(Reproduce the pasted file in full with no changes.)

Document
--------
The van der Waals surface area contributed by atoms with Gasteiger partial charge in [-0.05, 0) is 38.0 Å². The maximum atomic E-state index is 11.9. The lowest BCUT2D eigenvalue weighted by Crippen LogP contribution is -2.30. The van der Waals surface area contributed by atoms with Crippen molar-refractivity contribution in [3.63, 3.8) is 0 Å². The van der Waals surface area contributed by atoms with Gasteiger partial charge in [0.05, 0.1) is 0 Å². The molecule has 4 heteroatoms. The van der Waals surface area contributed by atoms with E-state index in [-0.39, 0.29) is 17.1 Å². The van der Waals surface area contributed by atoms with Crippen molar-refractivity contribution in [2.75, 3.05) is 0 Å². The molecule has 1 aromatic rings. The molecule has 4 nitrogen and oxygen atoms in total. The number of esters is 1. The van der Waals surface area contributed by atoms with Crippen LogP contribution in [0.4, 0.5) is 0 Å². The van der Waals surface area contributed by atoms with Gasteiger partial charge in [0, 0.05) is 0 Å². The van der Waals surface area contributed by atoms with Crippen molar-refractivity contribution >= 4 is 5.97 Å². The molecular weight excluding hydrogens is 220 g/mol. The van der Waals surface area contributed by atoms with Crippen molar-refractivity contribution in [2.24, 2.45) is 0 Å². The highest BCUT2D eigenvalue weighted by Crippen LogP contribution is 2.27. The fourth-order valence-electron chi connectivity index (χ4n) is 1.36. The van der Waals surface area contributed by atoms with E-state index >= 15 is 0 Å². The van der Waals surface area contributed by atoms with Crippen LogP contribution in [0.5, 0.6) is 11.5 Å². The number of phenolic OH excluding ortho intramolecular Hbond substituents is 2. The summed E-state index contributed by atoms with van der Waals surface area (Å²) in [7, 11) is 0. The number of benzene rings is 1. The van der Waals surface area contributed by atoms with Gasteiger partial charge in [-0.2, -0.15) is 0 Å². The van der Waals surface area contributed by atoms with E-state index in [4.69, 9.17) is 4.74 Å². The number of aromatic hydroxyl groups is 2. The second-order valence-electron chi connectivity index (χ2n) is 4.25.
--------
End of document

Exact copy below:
The van der Waals surface area contributed by atoms with Gasteiger partial charge in [-0.05, 0) is 38.0 Å². The maximum atomic E-state index is 11.9. The lowest BCUT2D eigenvalue weighted by Crippen LogP contribution is -2.30. The van der Waals surface area contributed by atoms with Crippen molar-refractivity contribution in [3.63, 3.8) is 0 Å². The van der Waals surface area contributed by atoms with Gasteiger partial charge in [0.05, 0.1) is 0 Å². The molecule has 4 heteroatoms. The van der Waals surface area contributed by atoms with E-state index in [-0.39, 0.29) is 17.1 Å². The van der Waals surface area contributed by atoms with Crippen molar-refractivity contribution in [2.75, 3.05) is 0 Å². The molecule has 1 aromatic rings. The molecule has 4 nitrogen and oxygen atoms in total. The number of esters is 1. The van der Waals surface area contributed by atoms with Crippen LogP contribution in [0.4, 0.5) is 0 Å². The van der Waals surface area contributed by atoms with Gasteiger partial charge in [0, 0.05) is 0 Å². The van der Waals surface area contributed by atoms with Crippen molar-refractivity contribution >= 4 is 5.97 Å². The molecular weight excluding hydrogens is 220 g/mol. The van der Waals surface area contributed by atoms with Crippen molar-refractivity contribution in [2.24, 2.45) is 0 Å². The highest BCUT2D eigenvalue weighted by Crippen LogP contribution is 2.27. The fourth-order valence-electron chi connectivity index (χ4n) is 1.36. The van der Waals surface area contributed by atoms with E-state index >= 15 is 0 Å². The van der Waals surface area contributed by atoms with Crippen LogP contribution in [0.5, 0.6) is 11.5 Å². The number of phenolic OH excluding ortho intramolecular Hbond substituents is 2. The summed E-state index contributed by atoms with van der Waals surface area (Å²) in [7, 11) is 0. The number of benzene rings is 1. The van der Waals surface area contributed by atoms with Gasteiger partial charge in [-0.2, -0.15) is 0 Å². The van der Waals surface area contributed by atoms with E-state index in [4.69, 9.17) is 4.74 Å². The number of aromatic hydroxyl groups is 2. The second-order valence-electron chi connectivity index (χ2n) is 4.25.